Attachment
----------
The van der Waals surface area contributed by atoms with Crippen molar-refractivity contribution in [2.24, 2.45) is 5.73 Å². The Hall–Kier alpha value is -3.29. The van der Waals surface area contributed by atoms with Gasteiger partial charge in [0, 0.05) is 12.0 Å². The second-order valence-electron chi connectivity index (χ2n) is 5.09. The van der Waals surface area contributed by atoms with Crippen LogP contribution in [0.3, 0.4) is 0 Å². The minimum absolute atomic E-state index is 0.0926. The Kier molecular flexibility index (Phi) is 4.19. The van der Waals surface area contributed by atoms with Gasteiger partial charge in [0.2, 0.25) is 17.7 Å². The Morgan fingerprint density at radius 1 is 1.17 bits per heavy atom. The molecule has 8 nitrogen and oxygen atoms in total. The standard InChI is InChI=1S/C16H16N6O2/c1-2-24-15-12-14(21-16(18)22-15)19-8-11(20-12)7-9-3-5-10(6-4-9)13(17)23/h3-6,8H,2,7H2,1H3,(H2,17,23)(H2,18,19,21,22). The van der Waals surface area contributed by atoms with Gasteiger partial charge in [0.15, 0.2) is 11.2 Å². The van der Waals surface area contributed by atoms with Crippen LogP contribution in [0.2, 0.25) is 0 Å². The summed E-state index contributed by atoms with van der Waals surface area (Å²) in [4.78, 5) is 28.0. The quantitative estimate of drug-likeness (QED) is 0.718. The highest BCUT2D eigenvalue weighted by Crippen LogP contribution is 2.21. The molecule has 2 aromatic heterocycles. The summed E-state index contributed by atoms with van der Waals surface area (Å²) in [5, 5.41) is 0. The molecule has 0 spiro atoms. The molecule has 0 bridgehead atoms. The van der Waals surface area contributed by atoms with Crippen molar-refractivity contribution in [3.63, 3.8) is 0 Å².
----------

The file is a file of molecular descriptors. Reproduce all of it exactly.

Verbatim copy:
The van der Waals surface area contributed by atoms with Crippen molar-refractivity contribution in [2.24, 2.45) is 5.73 Å². The Hall–Kier alpha value is -3.29. The van der Waals surface area contributed by atoms with Gasteiger partial charge in [0, 0.05) is 12.0 Å². The second-order valence-electron chi connectivity index (χ2n) is 5.09. The van der Waals surface area contributed by atoms with Crippen LogP contribution in [0.3, 0.4) is 0 Å². The minimum absolute atomic E-state index is 0.0926. The Kier molecular flexibility index (Phi) is 4.19. The van der Waals surface area contributed by atoms with Gasteiger partial charge in [0.2, 0.25) is 17.7 Å². The Morgan fingerprint density at radius 1 is 1.17 bits per heavy atom. The molecule has 8 nitrogen and oxygen atoms in total. The standard InChI is InChI=1S/C16H16N6O2/c1-2-24-15-12-14(21-16(18)22-15)19-8-11(20-12)7-9-3-5-10(6-4-9)13(17)23/h3-6,8H,2,7H2,1H3,(H2,17,23)(H2,18,19,21,22). The van der Waals surface area contributed by atoms with Gasteiger partial charge in [0.15, 0.2) is 11.2 Å². The van der Waals surface area contributed by atoms with Crippen LogP contribution in [0.2, 0.25) is 0 Å². The summed E-state index contributed by atoms with van der Waals surface area (Å²) in [4.78, 5) is 28.0. The quantitative estimate of drug-likeness (QED) is 0.718. The highest BCUT2D eigenvalue weighted by Crippen LogP contribution is 2.21. The molecule has 2 aromatic heterocycles. The summed E-state index contributed by atoms with van der Waals surface area (Å²) in [5, 5.41) is 0. The molecule has 0 spiro atoms. The molecule has 0 bridgehead atoms. The van der Waals surface area contributed by atoms with Crippen molar-refractivity contribution in [3.63, 3.8) is 0 Å².